Hans Bellmer was born in 1902 in Kattowicz, Poland. He studied under George Grosz in Berlin. This surrealist artist's work consisted most famously of photographs (also paintings, drawings, etchings and engravings) of female dolls, which he depicted wholly or partially nude and in suggestive, often disturbing poses. They were headless, footless, armless, skewed and tortured. With the help of his brother, an engineer, he made the "poupées" (dolls) that he photographed; some of them with exagerated sexual characteristics. Denounced by the Nazis as a degenerate, he fled to Paris and fell in with the Surrealists there (he did some collaborative work with Man Ray). He died there in 1975.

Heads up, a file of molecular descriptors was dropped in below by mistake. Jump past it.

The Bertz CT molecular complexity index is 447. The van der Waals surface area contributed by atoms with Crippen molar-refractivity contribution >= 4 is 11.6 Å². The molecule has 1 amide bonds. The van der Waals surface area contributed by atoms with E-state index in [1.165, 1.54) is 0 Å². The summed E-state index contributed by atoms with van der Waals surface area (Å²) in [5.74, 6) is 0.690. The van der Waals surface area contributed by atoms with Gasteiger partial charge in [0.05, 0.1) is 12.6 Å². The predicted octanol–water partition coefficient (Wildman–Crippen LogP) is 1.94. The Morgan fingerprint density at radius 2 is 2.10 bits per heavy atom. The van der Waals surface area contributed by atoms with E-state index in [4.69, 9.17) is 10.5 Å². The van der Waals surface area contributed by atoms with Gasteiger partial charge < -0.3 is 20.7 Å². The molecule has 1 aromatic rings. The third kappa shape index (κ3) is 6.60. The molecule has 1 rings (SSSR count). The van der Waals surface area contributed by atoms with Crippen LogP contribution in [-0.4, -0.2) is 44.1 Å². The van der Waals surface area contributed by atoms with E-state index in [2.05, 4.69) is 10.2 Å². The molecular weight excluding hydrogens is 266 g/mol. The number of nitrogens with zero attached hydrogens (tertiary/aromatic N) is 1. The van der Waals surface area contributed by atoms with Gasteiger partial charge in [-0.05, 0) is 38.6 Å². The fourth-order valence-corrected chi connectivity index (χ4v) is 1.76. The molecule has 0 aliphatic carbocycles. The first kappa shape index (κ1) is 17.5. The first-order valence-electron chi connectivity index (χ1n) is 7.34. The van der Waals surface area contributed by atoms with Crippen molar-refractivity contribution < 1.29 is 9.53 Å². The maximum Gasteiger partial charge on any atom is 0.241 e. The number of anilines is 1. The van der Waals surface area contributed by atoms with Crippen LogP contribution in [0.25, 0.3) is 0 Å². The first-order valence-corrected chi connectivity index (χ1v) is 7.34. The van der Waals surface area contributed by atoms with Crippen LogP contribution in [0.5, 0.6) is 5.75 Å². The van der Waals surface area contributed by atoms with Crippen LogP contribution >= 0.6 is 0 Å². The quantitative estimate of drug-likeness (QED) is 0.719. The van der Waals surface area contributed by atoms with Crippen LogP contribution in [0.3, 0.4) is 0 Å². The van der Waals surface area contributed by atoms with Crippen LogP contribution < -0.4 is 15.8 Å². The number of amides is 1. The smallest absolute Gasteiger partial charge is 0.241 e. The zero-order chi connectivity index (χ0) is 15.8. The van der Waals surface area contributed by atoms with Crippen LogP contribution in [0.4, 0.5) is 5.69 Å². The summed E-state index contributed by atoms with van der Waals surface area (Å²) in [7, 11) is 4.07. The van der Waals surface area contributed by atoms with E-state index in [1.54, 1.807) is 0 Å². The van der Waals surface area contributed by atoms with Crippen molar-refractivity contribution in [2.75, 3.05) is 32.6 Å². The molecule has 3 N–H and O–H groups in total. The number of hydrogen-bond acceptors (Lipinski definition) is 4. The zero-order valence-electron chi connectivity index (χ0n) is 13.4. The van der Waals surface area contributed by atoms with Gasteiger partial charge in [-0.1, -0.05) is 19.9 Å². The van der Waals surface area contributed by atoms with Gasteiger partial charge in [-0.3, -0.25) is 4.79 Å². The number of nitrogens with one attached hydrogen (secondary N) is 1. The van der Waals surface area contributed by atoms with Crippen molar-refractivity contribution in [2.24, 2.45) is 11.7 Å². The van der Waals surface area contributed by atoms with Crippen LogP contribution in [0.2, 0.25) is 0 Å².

See the biography Hans Bellmer: The Anatomy Of Anxiety, by Sue Taylor.

Hans Bellmer used his mannequins, or dolls as he referred to them, and posed them in sexually explicit positions to work out his feelings towards his 14-year-old cousin. It was said these dolls were “…the ideal object of his dreams and a protest in the name of childhoodagainst the stifling adult world.” This may be a much better alternative to him acting on his feelings, but at the same time, this information makes his already disturbing images even more so.

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